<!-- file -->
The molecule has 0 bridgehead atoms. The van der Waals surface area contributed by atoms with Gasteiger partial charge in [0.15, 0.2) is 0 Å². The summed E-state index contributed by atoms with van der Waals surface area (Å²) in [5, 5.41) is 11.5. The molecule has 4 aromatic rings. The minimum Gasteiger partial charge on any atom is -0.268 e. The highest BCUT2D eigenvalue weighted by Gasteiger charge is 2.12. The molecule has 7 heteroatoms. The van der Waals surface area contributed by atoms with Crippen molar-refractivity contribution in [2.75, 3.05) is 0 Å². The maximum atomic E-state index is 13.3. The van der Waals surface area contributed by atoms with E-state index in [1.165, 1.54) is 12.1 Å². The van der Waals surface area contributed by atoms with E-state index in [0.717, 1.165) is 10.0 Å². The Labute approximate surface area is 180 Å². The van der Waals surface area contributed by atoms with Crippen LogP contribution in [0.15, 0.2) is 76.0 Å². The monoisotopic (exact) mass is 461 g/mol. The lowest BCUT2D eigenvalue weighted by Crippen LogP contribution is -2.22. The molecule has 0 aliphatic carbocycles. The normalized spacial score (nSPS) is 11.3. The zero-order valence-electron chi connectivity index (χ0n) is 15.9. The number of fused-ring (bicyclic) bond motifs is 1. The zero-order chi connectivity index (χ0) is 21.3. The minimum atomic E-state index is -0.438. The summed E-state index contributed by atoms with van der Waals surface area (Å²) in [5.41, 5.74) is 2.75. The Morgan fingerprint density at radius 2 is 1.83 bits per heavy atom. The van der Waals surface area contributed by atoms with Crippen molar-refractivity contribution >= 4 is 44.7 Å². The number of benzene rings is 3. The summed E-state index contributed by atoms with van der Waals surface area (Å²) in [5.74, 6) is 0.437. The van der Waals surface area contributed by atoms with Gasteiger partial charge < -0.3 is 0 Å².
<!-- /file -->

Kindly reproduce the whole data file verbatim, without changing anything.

The molecule has 0 bridgehead atoms. The van der Waals surface area contributed by atoms with Gasteiger partial charge in [0.15, 0.2) is 0 Å². The summed E-state index contributed by atoms with van der Waals surface area (Å²) in [5, 5.41) is 11.5. The molecule has 4 aromatic rings. The minimum Gasteiger partial charge on any atom is -0.268 e. The highest BCUT2D eigenvalue weighted by Gasteiger charge is 2.12. The molecule has 7 heteroatoms. The van der Waals surface area contributed by atoms with Crippen molar-refractivity contribution in [2.75, 3.05) is 0 Å². The maximum atomic E-state index is 13.3. The van der Waals surface area contributed by atoms with E-state index in [1.165, 1.54) is 12.1 Å². The van der Waals surface area contributed by atoms with E-state index in [0.717, 1.165) is 10.0 Å². The Labute approximate surface area is 180 Å². The van der Waals surface area contributed by atoms with Crippen LogP contribution in [0.15, 0.2) is 76.0 Å². The monoisotopic (exact) mass is 461 g/mol. The lowest BCUT2D eigenvalue weighted by Crippen LogP contribution is -2.22. The molecule has 0 aliphatic carbocycles. The normalized spacial score (nSPS) is 11.3. The zero-order valence-electron chi connectivity index (χ0n) is 15.9. The number of fused-ring (bicyclic) bond motifs is 1. The zero-order chi connectivity index (χ0) is 21.3. The minimum atomic E-state index is -0.438. The summed E-state index contributed by atoms with van der Waals surface area (Å²) in [5.41, 5.74) is 2.75. The Morgan fingerprint density at radius 2 is 1.83 bits per heavy atom. The van der Waals surface area contributed by atoms with Crippen molar-refractivity contribution >= 4 is 44.7 Å². The number of benzene rings is 3. The summed E-state index contributed by atoms with van der Waals surface area (Å²) in [5.74, 6) is 0.437. The van der Waals surface area contributed by atoms with Gasteiger partial charge < -0.3 is 0 Å².